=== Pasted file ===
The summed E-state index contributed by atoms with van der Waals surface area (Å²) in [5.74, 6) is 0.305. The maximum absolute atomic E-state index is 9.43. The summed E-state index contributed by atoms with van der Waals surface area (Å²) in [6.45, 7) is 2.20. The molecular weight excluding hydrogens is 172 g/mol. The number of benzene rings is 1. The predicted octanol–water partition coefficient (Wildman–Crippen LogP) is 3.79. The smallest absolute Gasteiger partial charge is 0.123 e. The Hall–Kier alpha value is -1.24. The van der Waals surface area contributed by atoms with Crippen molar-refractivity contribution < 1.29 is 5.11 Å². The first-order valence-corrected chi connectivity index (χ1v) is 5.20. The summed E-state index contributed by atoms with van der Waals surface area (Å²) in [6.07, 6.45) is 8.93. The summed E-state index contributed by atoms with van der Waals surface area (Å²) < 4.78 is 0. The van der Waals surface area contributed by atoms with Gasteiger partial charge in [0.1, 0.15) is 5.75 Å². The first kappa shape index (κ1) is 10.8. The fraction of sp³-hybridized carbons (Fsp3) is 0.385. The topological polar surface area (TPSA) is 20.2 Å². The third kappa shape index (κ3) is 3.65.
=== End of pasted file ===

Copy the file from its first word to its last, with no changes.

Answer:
The summed E-state index contributed by atoms with van der Waals surface area (Å²) in [5.74, 6) is 0.305. The maximum absolute atomic E-state index is 9.43. The summed E-state index contributed by atoms with van der Waals surface area (Å²) in [6.45, 7) is 2.20. The molecular weight excluding hydrogens is 172 g/mol. The number of benzene rings is 1. The predicted octanol–water partition coefficient (Wildman–Crippen LogP) is 3.79. The smallest absolute Gasteiger partial charge is 0.123 e. The Hall–Kier alpha value is -1.24. The van der Waals surface area contributed by atoms with Crippen molar-refractivity contribution < 1.29 is 5.11 Å². The first-order valence-corrected chi connectivity index (χ1v) is 5.20. The summed E-state index contributed by atoms with van der Waals surface area (Å²) in [6.07, 6.45) is 8.93. The summed E-state index contributed by atoms with van der Waals surface area (Å²) < 4.78 is 0. The van der Waals surface area contributed by atoms with Gasteiger partial charge in [0.1, 0.15) is 5.75 Å². The first kappa shape index (κ1) is 10.8. The fraction of sp³-hybridized carbons (Fsp3) is 0.385. The topological polar surface area (TPSA) is 20.2 Å². The third kappa shape index (κ3) is 3.65.